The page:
Without the entry into the Second World War of the USA in 1941 there would have
been no airfield at Tibenham and consequently no gliding club on this site.
The American Eighth Air Force was formed in January 1942, but the build up in
England was quite slow due to the need to construct the necessary airfields on
which to operate from. Ultimately the Eighth Air Force occupied 18 Norfolk
airfields, including the one constructed at Tibenham between 1942 and 1943. It
wasn't until the autumn of 1943 that the aircraft of the 445th Bomb Group
finally arrived, their mission, precision daylight bombing of targets in
Germany in support of the night bombing activites of the Royal Air Force.
The 445th launched it's first daylight bombing mission on 4th November 1943. In
total the 445th flew 280 missions and 6,323 sorties. 576 airmen were killed in
action and a total of 138 bomber aircraft were lost. Their final mission was
carried out on 25th April 1945 and by 28th May 1945 the crews and their
aircraft had flown back to the USA.
The airfield is thus a memorial to all of the US airmen of the 445th Bomb Group
who lost their lives during the Second
World War. It continues to be a place of pilgrimage for the relatives of those
airmen who served at Tibenham and a number visit the site each year.
In July 1945 the Royal Air Force took over the airfield and in 1952 the RAF sold off
parts of the airfield to local land owners. In 1955 the main runway was
lengthened to take jet aircraft but no units were assigned to the base.
Tibenham was finally closed as an air force base in 1959, but the Norfolk Gliding Club was formed
and paid rent to the Air Ministry for the use of the Airfield.
PLEASE NOTE: As our Second World War heritage is so important to the club and to the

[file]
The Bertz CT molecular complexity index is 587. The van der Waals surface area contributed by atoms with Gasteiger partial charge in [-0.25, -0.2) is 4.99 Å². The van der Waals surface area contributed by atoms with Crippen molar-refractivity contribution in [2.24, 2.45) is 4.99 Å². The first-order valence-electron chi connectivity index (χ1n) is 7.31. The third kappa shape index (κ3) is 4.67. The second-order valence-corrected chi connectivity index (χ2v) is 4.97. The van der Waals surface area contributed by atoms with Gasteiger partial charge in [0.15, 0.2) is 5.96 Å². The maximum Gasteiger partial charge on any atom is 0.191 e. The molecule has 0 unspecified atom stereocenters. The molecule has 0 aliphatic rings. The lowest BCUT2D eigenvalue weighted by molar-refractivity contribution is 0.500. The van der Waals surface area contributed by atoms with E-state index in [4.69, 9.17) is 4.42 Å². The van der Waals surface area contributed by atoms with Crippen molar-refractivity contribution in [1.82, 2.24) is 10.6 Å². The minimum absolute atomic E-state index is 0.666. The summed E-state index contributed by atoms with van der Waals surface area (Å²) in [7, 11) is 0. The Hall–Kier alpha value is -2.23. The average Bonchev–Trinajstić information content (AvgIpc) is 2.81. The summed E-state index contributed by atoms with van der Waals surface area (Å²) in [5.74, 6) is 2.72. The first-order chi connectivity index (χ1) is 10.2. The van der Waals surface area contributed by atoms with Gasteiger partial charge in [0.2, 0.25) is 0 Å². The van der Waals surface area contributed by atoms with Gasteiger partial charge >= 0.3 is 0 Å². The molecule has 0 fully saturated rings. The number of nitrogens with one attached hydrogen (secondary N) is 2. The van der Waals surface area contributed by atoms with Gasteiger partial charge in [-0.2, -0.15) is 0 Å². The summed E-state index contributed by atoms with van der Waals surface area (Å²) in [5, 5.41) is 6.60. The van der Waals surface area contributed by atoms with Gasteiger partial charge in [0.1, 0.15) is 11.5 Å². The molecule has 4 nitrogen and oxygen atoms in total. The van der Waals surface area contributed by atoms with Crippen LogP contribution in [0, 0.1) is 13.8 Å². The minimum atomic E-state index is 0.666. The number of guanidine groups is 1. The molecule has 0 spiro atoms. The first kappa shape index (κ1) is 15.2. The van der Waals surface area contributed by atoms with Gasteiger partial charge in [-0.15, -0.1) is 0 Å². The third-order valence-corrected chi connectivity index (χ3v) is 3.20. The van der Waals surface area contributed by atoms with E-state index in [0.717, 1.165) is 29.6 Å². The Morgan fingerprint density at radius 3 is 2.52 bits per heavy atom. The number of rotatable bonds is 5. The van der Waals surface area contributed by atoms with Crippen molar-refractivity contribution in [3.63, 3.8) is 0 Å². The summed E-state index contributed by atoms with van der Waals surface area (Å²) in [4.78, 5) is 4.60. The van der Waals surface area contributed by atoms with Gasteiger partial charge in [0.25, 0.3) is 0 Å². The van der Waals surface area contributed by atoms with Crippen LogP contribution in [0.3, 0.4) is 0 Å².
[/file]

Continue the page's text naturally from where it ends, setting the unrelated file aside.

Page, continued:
world in general we are developing a web site celebrating the achievements of
the 445th BG and to make sure that the sacrifices made by so many are not
In 1962 the Air Ministry sold the airfield to a local farmer. For
the next 25 years there was an uneasy relationship between the club and the
farmer. Rent was always paid annually in arrears and there were frequent notices
to quit which were the subject of appeals. Hangars were sold and other
buildings were demolished. The control tower was used as a clubhouse.
In 1974 water supplies were secured but the landlord was eroding the site by the
demolition of the control tower, then digging up and sale of the dispersals and
perimeter track. A regular Sunday market was started on the airfield with
consequential operational and safety problems. However, the club acquired a
second single seat glider and placed an underground fuel store on land leased
from another farmer. Efforts were made during the next few years to buy parts
of the airfield but these efforts were refused.
By 1985 the use of the airfield
as a Sunday market had been stopped by the local authority and planning
applications to use the airfield for other purposes had all been refused but
the landlord was allowing parts of the runways to be dug up and sold for
hardcore. After lengthy and strained negotiations the club purchased in 1987 32
acres of concrete and 22 acres of arable land at a total cost, including fees
and stamp duty, of £209,500. The club had, at the time, an airfield purchase
fund of £72,000. The balance of the funds was raised from the local authority,
from former members of the 445th Bomb Group and from club members through
donations and low interest loans.
In 1990 the remainder of the airfield was
offered for sale. Although not all of this land was required for the club's
operations, purchase by a third party could have curtailed or stopped flying.
Buyers were found for some areas of agricultural land but the net cost of this
purchase to the club was £201,000. This sum was raised by low interest loans
from 2 club members, repayable over 7 years. The purchase included 2
agricultural buildings, which were dismantled and rebuilt as an additional
hangar for powered aircraft and motor gliders.